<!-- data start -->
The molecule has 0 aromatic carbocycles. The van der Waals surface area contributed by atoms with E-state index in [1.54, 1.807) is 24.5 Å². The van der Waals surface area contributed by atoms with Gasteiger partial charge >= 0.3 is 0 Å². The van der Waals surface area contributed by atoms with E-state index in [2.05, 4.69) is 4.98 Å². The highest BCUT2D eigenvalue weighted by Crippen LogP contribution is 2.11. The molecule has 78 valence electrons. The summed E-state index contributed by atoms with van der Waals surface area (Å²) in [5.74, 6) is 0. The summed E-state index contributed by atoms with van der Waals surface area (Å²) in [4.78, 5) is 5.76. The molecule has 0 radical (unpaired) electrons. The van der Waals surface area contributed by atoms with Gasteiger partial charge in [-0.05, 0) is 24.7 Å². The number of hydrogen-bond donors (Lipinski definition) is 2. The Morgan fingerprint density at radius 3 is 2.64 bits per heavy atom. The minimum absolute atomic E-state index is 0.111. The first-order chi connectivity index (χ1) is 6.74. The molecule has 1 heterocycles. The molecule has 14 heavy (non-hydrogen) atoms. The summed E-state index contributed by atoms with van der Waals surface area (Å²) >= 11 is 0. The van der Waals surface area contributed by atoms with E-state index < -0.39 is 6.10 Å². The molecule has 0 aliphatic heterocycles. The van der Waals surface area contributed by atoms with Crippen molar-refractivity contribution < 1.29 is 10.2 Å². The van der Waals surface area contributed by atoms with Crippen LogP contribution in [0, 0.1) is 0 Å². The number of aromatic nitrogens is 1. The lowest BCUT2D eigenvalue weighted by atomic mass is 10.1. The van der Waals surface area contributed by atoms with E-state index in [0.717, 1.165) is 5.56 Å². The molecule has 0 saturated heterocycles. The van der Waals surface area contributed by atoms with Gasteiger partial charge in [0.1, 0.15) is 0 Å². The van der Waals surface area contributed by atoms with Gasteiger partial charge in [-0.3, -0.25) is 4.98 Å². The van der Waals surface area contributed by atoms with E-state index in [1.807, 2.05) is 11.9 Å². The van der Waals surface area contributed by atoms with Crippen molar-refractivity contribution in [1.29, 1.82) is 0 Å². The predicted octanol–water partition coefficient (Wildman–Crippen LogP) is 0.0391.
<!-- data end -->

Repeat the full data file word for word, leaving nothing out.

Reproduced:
The molecule has 0 aromatic carbocycles. The van der Waals surface area contributed by atoms with E-state index in [1.54, 1.807) is 24.5 Å². The van der Waals surface area contributed by atoms with Gasteiger partial charge >= 0.3 is 0 Å². The van der Waals surface area contributed by atoms with E-state index in [2.05, 4.69) is 4.98 Å². The highest BCUT2D eigenvalue weighted by Crippen LogP contribution is 2.11. The molecule has 78 valence electrons. The summed E-state index contributed by atoms with van der Waals surface area (Å²) in [5.74, 6) is 0. The summed E-state index contributed by atoms with van der Waals surface area (Å²) in [4.78, 5) is 5.76. The molecule has 0 radical (unpaired) electrons. The van der Waals surface area contributed by atoms with Gasteiger partial charge in [-0.05, 0) is 24.7 Å². The number of hydrogen-bond donors (Lipinski definition) is 2. The Morgan fingerprint density at radius 3 is 2.64 bits per heavy atom. The minimum absolute atomic E-state index is 0.111. The first-order chi connectivity index (χ1) is 6.74. The molecule has 1 heterocycles. The molecule has 14 heavy (non-hydrogen) atoms. The summed E-state index contributed by atoms with van der Waals surface area (Å²) >= 11 is 0. The van der Waals surface area contributed by atoms with E-state index < -0.39 is 6.10 Å². The molecule has 0 aliphatic heterocycles. The van der Waals surface area contributed by atoms with Crippen molar-refractivity contribution < 1.29 is 10.2 Å². The van der Waals surface area contributed by atoms with Crippen LogP contribution in [0, 0.1) is 0 Å². The number of aromatic nitrogens is 1. The lowest BCUT2D eigenvalue weighted by atomic mass is 10.1. The van der Waals surface area contributed by atoms with E-state index in [0.717, 1.165) is 5.56 Å². The molecule has 0 saturated heterocycles. The van der Waals surface area contributed by atoms with Gasteiger partial charge in [0.1, 0.15) is 0 Å². The van der Waals surface area contributed by atoms with Gasteiger partial charge in [-0.3, -0.25) is 4.98 Å². The van der Waals surface area contributed by atoms with E-state index in [1.807, 2.05) is 11.9 Å². The van der Waals surface area contributed by atoms with Crippen molar-refractivity contribution in [1.29, 1.82) is 0 Å². The predicted octanol–water partition coefficient (Wildman–Crippen LogP) is 0.0391.